Edited by erik88l-r
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THANK YOU!!!!!!!!!!!!!!!!!!!!!!!!!!!!!!!!!!!!!!!!!!!!!!!!!!!!!!!!!!!!!!!!!!!!!!!!!!!!!!!!!!!!!!!!!

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Well done Andy!!! I'm so glad that you were able to make so much good progress on this matter.

 

It is like you said - I don't go to KNP for caching either, but hey, it sure does enhance the enjoyment of the trip. :laughing:

 

I was very worried that all caches in parks in SA were going to be banned - personally - these caches are the ones I prefer finding - since it takes me out into nature.

 

At some stage I was wondering about my cache that is in the Kgalagadi Transfrontier Park. When wanting to place one, I didn't know where to ask permission for that one - and it is the only cache in a 250km+ radius around it.

It is in a very good and 'legal' hiding spot (in regards with park rules). It is not in a fenced off area though - so cachers have to attempt it with extreme caution.

 

Maybe once all of the issues and concerns have been dealt with - we can get into contact with someone there too that can be made aware of its presence? I'd feel more comfortable with that too. :(

 

Thanks again Andy, for being our voice. :P

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Thanks, Andy, for all your hard work! This is FANTASTIC news, and the potential to have physical caches back in the park is more than I thought possible. Just the fact that the board is willing to look at a proposal is a step in the right direction.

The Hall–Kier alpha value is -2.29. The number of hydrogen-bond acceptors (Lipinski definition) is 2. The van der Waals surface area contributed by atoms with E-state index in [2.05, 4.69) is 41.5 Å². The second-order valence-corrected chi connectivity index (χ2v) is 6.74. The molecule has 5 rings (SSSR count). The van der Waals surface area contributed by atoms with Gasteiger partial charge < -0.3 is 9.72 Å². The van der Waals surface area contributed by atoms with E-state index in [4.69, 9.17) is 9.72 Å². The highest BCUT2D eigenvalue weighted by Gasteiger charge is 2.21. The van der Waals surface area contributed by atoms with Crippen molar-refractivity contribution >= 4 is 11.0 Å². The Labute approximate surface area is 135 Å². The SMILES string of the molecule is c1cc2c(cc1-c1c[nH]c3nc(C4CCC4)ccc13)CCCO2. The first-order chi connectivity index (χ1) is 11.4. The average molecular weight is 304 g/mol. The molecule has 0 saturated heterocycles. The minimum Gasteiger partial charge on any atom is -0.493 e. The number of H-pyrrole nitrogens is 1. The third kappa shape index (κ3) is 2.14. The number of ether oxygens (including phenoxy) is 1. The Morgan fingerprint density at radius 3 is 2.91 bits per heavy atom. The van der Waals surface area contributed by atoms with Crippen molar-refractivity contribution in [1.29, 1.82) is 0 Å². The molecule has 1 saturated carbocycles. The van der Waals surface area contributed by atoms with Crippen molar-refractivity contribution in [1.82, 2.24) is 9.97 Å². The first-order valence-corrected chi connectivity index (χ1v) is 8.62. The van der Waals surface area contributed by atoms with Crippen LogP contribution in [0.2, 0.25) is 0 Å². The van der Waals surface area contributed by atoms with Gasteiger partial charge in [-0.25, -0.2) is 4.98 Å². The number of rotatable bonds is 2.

It sounds like it will take some work, coming up with the right combination of size, location, and hide type. The educational requirement should be the easy part, since there is so much to learn about within the park.

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I just noticed that the three caches I logged in Kruger NP last July had been archived. I posted a note with my thoughts on this on the Leadwood Strangler page..

 

I'm pleased to see that progress has been made on this issue and negotiations are open. If the viewpoint of a foreign visitor is useful please feel free to use my comment any way you wish.

 

Neva Pruess, caching as NevaP

Lincoln, Nebraska, USA

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Some good news - there have been recent discussions with Agriculture and Environmental Management for the City of Tshwane, and the basics of a land use policy have been agreed. This is a big step ahead with "cleaning up our act", and obtaining proper permission for our geocache placements.

 

Big thanks to RedGlobe for his efforts, and big thanks to the officials who have embraced geocaching on their properties in a positive manner. We have some new geocachers too, but you'll need to work out who they are on your own. We look forward to a long and mutually beneficial geo-relationship into the future.

 

In a nutshell, geocaching is permitted, and caches may be placed, but with proper permission. The process for obtaining permission will be shared later once the nuts and bolts have been worked out, but it's not likely to be cumbersome. All existing geocaches on their properties will be inspected, and either "legalised", or removed if they deem it undesirable.

 

The Department of Agriculture and Environmental Management for the City of Tshwane controls many properties, of which some are more sensitive than others, and they are obviously the best judges thereof. They plan to hide some new geocaches of their own too, which will share some of the hidden gems that only they know about.

 

Until we have the permission process sorted out, anyone wanting to hide a cache in any of these parks, can contact JohnC1@TSHWANE.GOV.ZA

At this stage, Rietvlei Nature Reserve remains highly sensitive, but with proper discussions directly with the management, a new cache in that area can be possible. This will be one area that they will hide their own caches to show the rest of the geocaching community some history and awareness of nature.

 

The following are the parks under their control -

1. Rietvlei Nature Reserve and fishing area at the dam